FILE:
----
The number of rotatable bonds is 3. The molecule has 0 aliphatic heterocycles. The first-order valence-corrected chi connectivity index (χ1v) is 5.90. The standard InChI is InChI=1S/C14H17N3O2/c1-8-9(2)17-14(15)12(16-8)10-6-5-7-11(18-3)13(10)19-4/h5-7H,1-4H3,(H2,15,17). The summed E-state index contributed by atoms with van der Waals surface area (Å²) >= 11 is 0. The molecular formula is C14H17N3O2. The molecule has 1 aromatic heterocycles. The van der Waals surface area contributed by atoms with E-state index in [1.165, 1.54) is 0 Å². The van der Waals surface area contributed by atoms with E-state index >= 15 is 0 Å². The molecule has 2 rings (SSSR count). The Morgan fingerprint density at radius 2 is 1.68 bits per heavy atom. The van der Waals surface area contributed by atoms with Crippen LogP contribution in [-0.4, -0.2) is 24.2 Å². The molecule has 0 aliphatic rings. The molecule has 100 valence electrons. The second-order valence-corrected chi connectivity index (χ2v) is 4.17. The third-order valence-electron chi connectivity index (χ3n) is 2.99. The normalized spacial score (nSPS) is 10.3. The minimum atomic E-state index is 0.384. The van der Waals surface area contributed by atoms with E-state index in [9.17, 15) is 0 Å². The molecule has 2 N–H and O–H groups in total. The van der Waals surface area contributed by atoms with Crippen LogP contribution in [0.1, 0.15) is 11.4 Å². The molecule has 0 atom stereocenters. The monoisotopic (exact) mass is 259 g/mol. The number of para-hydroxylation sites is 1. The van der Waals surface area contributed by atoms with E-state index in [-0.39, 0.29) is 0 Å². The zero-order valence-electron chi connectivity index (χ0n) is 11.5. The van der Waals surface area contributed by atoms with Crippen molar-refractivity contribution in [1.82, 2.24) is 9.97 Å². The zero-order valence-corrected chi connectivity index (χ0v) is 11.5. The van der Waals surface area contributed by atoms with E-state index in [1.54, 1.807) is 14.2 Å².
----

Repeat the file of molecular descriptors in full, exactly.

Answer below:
The number of rotatable bonds is 3. The molecule has 0 aliphatic heterocycles. The first-order valence-corrected chi connectivity index (χ1v) is 5.90. The standard InChI is InChI=1S/C14H17N3O2/c1-8-9(2)17-14(15)12(16-8)10-6-5-7-11(18-3)13(10)19-4/h5-7H,1-4H3,(H2,15,17). The summed E-state index contributed by atoms with van der Waals surface area (Å²) >= 11 is 0. The molecular formula is C14H17N3O2. The molecule has 1 aromatic heterocycles. The van der Waals surface area contributed by atoms with E-state index in [1.165, 1.54) is 0 Å². The van der Waals surface area contributed by atoms with E-state index >= 15 is 0 Å². The molecule has 2 rings (SSSR count). The Morgan fingerprint density at radius 2 is 1.68 bits per heavy atom. The van der Waals surface area contributed by atoms with Crippen LogP contribution in [-0.4, -0.2) is 24.2 Å². The molecule has 0 aliphatic rings. The molecule has 100 valence electrons. The second-order valence-corrected chi connectivity index (χ2v) is 4.17. The third-order valence-electron chi connectivity index (χ3n) is 2.99. The normalized spacial score (nSPS) is 10.3. The minimum atomic E-state index is 0.384. The van der Waals surface area contributed by atoms with E-state index in [9.17, 15) is 0 Å². The molecule has 2 N–H and O–H groups in total. The van der Waals surface area contributed by atoms with Crippen LogP contribution in [0.1, 0.15) is 11.4 Å². The molecule has 0 atom stereocenters. The monoisotopic (exact) mass is 259 g/mol. The number of para-hydroxylation sites is 1. The van der Waals surface area contributed by atoms with E-state index in [-0.39, 0.29) is 0 Å². The zero-order valence-electron chi connectivity index (χ0n) is 11.5. The van der Waals surface area contributed by atoms with Crippen molar-refractivity contribution in [1.82, 2.24) is 9.97 Å². The zero-order valence-corrected chi connectivity index (χ0v) is 11.5. The van der Waals surface area contributed by atoms with E-state index in [1.54, 1.807) is 14.2 Å².